When you interview an expert, your task is not to convince him to talk to you. And it is easier to get from him what you want. Because he knows what to tell you. You’re not the first journalist he meets, and he knows what the interaction will be like.
Petya Eckler: So for a novice journalist - for a journalist who is just starting and is doing this for the first time or the first few times - what do you think is more difficult? Talking to regular people or talking to experts? For a new reporter, what’s the harder interview?
Svetlomira Gyurova: For a first time, that’s an interesting question. Well, the most honest answer is it depends. Because the easier part of talking to experts is that they know what to do. But maybe the journalist doesn’t know what to do the first time. And the beauty of talking to ordinary people is that when you do it for the first time you’ll perhaps be both on the same level. It will be the first time for the journalist, and also the first time for his interviewee.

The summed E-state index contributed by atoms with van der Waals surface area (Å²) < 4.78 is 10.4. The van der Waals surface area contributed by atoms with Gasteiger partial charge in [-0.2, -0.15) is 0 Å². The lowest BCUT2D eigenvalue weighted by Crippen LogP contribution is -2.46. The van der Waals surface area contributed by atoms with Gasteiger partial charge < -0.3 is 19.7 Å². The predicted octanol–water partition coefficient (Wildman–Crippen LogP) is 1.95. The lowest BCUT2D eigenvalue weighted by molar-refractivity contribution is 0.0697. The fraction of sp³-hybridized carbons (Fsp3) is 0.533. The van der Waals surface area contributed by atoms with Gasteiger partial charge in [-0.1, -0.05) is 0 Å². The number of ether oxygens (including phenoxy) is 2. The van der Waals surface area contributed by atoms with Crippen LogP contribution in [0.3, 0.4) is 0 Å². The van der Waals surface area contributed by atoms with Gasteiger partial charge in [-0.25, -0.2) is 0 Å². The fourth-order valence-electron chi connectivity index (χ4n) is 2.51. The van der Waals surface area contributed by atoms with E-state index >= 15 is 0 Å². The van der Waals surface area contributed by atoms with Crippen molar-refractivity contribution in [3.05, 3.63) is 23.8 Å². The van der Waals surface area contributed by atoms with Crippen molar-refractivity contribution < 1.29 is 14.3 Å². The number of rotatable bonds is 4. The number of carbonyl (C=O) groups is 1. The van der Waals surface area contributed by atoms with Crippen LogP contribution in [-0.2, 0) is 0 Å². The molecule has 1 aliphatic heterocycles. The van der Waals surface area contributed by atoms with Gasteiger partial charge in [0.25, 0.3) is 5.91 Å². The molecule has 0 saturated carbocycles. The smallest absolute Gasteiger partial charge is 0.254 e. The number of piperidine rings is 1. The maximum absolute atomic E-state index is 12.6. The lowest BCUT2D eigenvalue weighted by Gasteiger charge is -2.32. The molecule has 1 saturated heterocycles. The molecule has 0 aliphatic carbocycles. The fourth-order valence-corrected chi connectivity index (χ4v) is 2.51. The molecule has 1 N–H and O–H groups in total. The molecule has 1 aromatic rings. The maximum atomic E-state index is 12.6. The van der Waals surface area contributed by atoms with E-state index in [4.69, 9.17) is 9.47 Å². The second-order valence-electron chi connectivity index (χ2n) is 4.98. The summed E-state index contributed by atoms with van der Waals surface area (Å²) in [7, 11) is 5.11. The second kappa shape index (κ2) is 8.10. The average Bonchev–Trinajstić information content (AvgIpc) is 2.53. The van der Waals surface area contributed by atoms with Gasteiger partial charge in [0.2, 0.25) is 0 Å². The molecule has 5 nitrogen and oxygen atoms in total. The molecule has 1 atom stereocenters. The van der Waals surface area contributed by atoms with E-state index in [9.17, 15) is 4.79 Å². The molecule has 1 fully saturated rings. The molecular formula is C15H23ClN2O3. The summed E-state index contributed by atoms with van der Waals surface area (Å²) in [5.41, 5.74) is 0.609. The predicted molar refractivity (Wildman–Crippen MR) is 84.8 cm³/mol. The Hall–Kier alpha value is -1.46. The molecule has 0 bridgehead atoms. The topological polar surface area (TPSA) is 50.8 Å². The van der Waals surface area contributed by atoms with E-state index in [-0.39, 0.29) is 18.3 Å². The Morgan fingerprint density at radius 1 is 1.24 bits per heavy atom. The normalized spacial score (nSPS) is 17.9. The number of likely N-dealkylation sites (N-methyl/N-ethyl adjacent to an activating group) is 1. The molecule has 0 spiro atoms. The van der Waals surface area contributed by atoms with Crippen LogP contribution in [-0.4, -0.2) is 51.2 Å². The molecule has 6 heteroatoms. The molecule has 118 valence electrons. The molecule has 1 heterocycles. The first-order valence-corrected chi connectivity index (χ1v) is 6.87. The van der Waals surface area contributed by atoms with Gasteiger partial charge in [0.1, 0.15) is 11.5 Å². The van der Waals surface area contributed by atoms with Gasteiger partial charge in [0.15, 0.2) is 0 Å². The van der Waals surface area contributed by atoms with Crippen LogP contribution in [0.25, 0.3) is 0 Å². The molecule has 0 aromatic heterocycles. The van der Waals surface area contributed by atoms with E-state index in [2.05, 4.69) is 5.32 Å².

Petya Eckler: If you’re interviewing an expert and they share an opinion that you strongly disagree with, is it professional to say that to them and to start contradicting them or challenging them, or would you rather just not mention your own opinion and continue the interview as you planned?
Svetlomira Gyurova: Well, very recently I was in this situation. Actually, the topic was again, the Ukrainian crisis. But I was talking to another professor, and since what he said struck me very hard. And I very strongly disagreed with his opinion, so I had some internal struggle in me during the whole interview trying to stay calm and not to get into conflict but somehow, showing him that I do not agree with him.
But I didn’t do it, because this is not the point of an interview. The point of an interview is to get the opinion of the person you’re interviewing. If somebody wants to know my opinion, then he will make an interview with me. So I personally don’t think, especially when interviewing an expert, the journalist should express his own opinion, and to try to unsettle the interviewee somehow.
© University of Strathclyde